Accounting for Blockchain: The Digital “Flattener” Will Steepen Economic Inequality in the Accounting Sector


Thomas Friedman, the international best-selling author and three time Pulitzer Prize winner, in his 2005 book, The World is Flat: A Brief History of the Twenty-First Century, wrote of a time in which technology would “flatten” the world, leveling the playing field for all citizens to download and upload information on the Web. He imagined a world where all global inhabitants would have a connection to the same information and, consequently, provide for a flattened opportunity for personal economic success.

Blockchain, on the surface, is the epitome of that vision. Undeveloped countries, and even underprivileged communities in developed countries, often lack access to basic societal infrastructure, including bank accounts, personal identification cards, health records, and hundreds of other limiting factors. With full integration, blockchain seems capable of solving those problems without the capital intensive investment that other solutions require.

Blockchain technology is a digital distributed ledger, capable of eliminating intermediaries, and automating the process of verification. It is the ultimate “digital flattener.” Unfortunately, parts of Friedman’s premise are, and always have been, inherently flawed. Top-down development often precedes equal access. In relatively new technologies, particularly foundational technologies (a term coined by Marco Iansiti and Karim Lakhani from Harvard Business Review) where the technology creates new foundations for economic and social infrastructure such as blockchain, that developmental gap is often more pronounced. To illustrate: we have never lived in a time with more technological advancement, and yet, since the Great Depression we have never lived in a time with more income inequality. This chart shows the percentage of U.S. income that has gone to the top ten percent in terms of aggregate wealth since before the Great Depression:

Share of US Income

Source: World Wealth and Income Database

The inverse relationship between technological development and income equality, discussed in detail in a 2016 report by the International Monetary Fund (IMF), is nowhere more apparent than in the relationship between blockchain and the reimagined accounting profession. The underlying technology responsible for the cryptocurrency explosion (Bitcoin, Ethereum, etc.) may someday alter the world, but as it always has, change will start at the top. You already know what that means for the accounting universe. The “Big Four” shall lead.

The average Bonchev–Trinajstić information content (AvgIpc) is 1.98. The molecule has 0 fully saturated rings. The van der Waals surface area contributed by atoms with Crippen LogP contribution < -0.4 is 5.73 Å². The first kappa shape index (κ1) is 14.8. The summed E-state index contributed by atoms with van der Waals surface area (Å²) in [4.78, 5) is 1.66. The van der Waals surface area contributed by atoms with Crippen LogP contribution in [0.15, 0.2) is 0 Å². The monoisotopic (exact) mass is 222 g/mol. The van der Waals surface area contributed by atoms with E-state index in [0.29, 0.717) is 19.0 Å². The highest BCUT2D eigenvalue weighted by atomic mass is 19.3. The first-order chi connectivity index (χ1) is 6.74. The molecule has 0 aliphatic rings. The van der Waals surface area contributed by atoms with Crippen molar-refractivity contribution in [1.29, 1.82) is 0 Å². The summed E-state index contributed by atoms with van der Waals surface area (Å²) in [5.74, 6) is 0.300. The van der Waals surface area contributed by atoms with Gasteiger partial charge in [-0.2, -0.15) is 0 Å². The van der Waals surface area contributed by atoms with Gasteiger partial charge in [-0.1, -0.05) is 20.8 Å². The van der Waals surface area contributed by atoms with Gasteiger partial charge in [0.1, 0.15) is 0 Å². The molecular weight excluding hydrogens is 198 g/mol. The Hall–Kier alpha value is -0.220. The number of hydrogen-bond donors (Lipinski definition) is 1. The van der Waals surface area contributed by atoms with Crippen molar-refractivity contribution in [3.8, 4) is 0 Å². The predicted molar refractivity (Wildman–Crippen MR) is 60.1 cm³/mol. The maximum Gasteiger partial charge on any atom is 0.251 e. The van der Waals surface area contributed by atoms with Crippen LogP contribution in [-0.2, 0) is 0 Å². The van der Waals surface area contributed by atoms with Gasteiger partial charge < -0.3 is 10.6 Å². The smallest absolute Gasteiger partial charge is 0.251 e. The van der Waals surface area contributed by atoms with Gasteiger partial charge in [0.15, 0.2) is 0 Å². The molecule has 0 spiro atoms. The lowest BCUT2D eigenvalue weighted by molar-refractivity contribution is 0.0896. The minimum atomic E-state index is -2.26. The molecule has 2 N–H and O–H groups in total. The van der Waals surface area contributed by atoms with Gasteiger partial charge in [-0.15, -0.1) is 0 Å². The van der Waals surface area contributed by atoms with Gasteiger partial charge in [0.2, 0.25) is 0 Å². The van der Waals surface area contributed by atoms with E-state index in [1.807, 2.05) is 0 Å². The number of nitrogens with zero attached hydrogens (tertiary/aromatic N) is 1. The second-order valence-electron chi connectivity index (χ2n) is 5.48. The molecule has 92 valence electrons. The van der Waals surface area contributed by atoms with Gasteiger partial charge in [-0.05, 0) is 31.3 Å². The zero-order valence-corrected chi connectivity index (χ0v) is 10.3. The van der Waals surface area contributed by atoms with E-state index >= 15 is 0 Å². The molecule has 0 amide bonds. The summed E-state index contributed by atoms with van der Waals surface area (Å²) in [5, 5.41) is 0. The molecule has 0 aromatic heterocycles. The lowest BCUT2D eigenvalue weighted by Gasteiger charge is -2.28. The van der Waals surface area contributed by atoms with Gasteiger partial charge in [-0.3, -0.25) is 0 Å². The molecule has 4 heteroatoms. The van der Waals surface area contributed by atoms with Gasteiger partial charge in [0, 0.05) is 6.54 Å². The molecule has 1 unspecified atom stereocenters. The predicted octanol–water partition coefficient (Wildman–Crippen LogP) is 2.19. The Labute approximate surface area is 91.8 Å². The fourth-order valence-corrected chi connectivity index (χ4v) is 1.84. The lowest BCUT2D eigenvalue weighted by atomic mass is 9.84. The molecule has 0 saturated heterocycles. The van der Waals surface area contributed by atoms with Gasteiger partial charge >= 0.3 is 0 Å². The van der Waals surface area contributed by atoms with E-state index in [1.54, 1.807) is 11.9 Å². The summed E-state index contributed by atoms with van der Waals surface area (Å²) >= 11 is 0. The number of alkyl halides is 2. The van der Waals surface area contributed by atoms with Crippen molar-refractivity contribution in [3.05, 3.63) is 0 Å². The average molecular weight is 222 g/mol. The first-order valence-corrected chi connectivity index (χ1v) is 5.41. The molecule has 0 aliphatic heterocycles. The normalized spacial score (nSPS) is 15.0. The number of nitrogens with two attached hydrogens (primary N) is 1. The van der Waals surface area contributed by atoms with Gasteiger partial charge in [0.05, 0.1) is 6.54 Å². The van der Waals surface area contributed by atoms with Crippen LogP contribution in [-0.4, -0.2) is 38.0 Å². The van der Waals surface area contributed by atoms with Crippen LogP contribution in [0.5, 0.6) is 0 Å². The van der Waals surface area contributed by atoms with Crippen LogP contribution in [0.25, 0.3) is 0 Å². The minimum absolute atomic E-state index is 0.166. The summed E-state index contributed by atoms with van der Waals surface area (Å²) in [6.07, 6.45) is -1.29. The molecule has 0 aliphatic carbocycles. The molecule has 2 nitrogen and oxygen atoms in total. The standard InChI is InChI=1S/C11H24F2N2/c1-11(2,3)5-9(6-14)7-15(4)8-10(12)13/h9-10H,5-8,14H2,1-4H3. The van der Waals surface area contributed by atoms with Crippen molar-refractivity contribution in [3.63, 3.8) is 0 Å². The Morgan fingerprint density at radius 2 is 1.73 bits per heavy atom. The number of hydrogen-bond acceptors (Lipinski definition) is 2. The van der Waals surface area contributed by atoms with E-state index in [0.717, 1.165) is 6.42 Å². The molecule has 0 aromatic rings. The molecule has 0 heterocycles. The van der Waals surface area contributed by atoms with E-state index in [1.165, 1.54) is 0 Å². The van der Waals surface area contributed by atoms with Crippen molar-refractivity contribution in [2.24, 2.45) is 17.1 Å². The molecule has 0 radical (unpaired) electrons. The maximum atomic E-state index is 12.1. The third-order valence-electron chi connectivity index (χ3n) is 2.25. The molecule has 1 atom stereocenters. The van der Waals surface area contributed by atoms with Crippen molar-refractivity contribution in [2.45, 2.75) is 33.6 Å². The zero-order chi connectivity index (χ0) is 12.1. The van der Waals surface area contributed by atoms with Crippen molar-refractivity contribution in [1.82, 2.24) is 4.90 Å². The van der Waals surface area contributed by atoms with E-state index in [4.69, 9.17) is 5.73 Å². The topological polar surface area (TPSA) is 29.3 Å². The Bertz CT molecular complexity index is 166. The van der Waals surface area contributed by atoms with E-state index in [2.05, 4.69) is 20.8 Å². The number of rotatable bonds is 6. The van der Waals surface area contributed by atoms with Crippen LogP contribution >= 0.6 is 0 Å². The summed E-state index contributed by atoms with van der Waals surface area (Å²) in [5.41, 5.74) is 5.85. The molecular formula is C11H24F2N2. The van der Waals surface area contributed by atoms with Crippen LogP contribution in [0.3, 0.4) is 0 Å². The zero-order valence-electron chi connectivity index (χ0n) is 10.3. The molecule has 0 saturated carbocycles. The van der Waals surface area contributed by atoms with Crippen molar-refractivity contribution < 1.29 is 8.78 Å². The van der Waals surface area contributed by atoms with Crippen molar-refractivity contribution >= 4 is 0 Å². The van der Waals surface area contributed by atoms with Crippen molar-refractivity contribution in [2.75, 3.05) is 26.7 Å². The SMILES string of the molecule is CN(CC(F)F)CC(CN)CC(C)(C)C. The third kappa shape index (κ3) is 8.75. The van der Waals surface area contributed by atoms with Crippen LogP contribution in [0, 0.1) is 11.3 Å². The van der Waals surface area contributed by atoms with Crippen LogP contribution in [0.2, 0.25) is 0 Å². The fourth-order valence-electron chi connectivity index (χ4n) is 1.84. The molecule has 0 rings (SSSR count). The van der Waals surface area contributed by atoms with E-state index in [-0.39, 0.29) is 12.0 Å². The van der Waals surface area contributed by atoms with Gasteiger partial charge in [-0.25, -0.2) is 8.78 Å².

For decades, a small number of firms have cornered the public accounting market, including everything from tax and audit services to advisory and consulting. How? By leveraging their immense size to secure contracts with the world’s largest firms, recruiting the best talent, investing the most capital in technological development, and building training facilities to ensure the efficiency of the entire system. Blockchain technology threatens to reboot that system, and with it, upheave a century and a half of progression. In some sense, no one in the accounting market has more to lose than the Big Four public accounting firms by the evolution of blockchain technology. However, while the foundation of accounting may be flattened by blockchain, the playing field won’t be leveled.

“I think the next five to ten years are probably going to be bigger in change in uprooting and disruption than at any time we have had in the accounting profession period,” said Rick Richardson, CPA, CITP, CGMA, who is the CEO and Founder of Richardson Media and Technologies, on a Journal of Accountancy Podcast.

As a result of technology transforming the accounting profession, “If you look at the breakdown of the profession over the next five to eight years you are going to see much more consolidation than we have seen in the past. The top four are going to be acquiring some of those in the next twenty firms. Auditing is going to be done by firms with far more technical ability than we have seen in the past. I think a large number of firms are going to disband,” said Richardson.

Translation? Regardless of your firm’s aggregate technical knowledge in auditing procedures and regulatory guidance, if you don’t have the technology systems in place, or are shortly behind in development, you simply won’t be able to keep pace with those who do.

As the accounting profession migrated from a paper and pen to fingers and spreadsheets, there was a element of instability that rocked the industry. The transition to nodes and blocks will be even more uncomfortable, but the ultimate beneficiaries will remain the same. Expect another generational wave of "Big Four" dominance in the accounting sector, even in a blockchain disrupted universe. If anything, it is another layer of concrete on top of a foundation that never seems to crack.